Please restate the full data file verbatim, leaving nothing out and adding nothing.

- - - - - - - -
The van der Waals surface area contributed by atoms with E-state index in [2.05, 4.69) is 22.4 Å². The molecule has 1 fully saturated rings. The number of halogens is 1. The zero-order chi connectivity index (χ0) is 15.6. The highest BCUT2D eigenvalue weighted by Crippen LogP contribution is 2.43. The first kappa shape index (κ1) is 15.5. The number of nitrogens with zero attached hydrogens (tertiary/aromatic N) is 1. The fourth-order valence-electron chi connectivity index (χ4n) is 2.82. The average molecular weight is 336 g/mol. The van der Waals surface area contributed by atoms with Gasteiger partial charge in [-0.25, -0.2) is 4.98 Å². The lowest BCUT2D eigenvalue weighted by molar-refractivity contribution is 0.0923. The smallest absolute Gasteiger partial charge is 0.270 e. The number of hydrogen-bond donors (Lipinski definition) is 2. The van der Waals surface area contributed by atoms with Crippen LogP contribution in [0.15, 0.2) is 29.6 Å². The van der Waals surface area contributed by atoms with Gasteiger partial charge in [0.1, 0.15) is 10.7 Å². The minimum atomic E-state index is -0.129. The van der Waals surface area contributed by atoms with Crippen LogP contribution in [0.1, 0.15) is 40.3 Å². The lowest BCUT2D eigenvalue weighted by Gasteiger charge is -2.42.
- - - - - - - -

The van der Waals surface area contributed by atoms with E-state index in [2.05, 4.69) is 22.4 Å². The molecule has 1 fully saturated rings. The number of halogens is 1. The zero-order chi connectivity index (χ0) is 15.6. The highest BCUT2D eigenvalue weighted by Crippen LogP contribution is 2.43. The first kappa shape index (κ1) is 15.5. The number of nitrogens with zero attached hydrogens (tertiary/aromatic N) is 1. The fourth-order valence-electron chi connectivity index (χ4n) is 2.82. The average molecular weight is 336 g/mol. The van der Waals surface area contributed by atoms with Gasteiger partial charge in [-0.25, -0.2) is 4.98 Å². The lowest BCUT2D eigenvalue weighted by molar-refractivity contribution is 0.0923. The smallest absolute Gasteiger partial charge is 0.270 e. The number of hydrogen-bond donors (Lipinski definition) is 2. The van der Waals surface area contributed by atoms with Crippen LogP contribution in [0.15, 0.2) is 29.6 Å². The van der Waals surface area contributed by atoms with Gasteiger partial charge in [0.1, 0.15) is 10.7 Å². The minimum atomic E-state index is -0.129. The van der Waals surface area contributed by atoms with Crippen LogP contribution in [0.1, 0.15) is 40.3 Å². The lowest BCUT2D eigenvalue weighted by Gasteiger charge is -2.42.